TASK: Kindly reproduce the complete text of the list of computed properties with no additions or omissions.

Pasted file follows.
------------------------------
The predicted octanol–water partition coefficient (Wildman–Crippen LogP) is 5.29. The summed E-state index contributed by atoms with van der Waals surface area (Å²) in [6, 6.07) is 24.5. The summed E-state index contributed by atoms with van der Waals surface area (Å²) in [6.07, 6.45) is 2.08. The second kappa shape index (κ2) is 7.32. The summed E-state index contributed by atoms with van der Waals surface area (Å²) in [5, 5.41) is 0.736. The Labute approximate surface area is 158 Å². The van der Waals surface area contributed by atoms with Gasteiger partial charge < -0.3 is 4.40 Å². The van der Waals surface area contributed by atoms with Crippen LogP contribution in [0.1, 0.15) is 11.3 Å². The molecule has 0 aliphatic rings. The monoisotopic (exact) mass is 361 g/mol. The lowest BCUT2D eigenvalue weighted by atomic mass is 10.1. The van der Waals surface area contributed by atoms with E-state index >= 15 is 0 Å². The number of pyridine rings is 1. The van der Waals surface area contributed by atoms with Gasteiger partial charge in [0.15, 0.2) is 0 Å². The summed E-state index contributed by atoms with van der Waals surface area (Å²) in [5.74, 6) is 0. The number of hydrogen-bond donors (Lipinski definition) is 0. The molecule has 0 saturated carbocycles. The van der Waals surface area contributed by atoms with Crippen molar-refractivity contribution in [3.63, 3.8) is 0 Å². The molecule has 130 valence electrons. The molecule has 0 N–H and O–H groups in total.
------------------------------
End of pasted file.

The predicted octanol–water partition coefficient (Wildman–Crippen LogP) is 5.29. The summed E-state index contributed by atoms with van der Waals surface area (Å²) in [6, 6.07) is 24.5. The summed E-state index contributed by atoms with van der Waals surface area (Å²) in [6.07, 6.45) is 2.08. The second kappa shape index (κ2) is 7.32. The summed E-state index contributed by atoms with van der Waals surface area (Å²) in [5, 5.41) is 0.736. The Labute approximate surface area is 158 Å². The van der Waals surface area contributed by atoms with Gasteiger partial charge < -0.3 is 4.40 Å². The van der Waals surface area contributed by atoms with Crippen LogP contribution in [0.1, 0.15) is 11.3 Å². The molecule has 0 aliphatic rings. The monoisotopic (exact) mass is 361 g/mol. The lowest BCUT2D eigenvalue weighted by atomic mass is 10.1. The van der Waals surface area contributed by atoms with E-state index >= 15 is 0 Å². The number of pyridine rings is 1. The van der Waals surface area contributed by atoms with Gasteiger partial charge in [0.15, 0.2) is 0 Å². The summed E-state index contributed by atoms with van der Waals surface area (Å²) in [5.74, 6) is 0. The number of hydrogen-bond donors (Lipinski definition) is 0. The molecule has 0 saturated carbocycles. The van der Waals surface area contributed by atoms with Crippen molar-refractivity contribution in [3.63, 3.8) is 0 Å². The molecule has 130 valence electrons. The molecule has 0 N–H and O–H groups in total.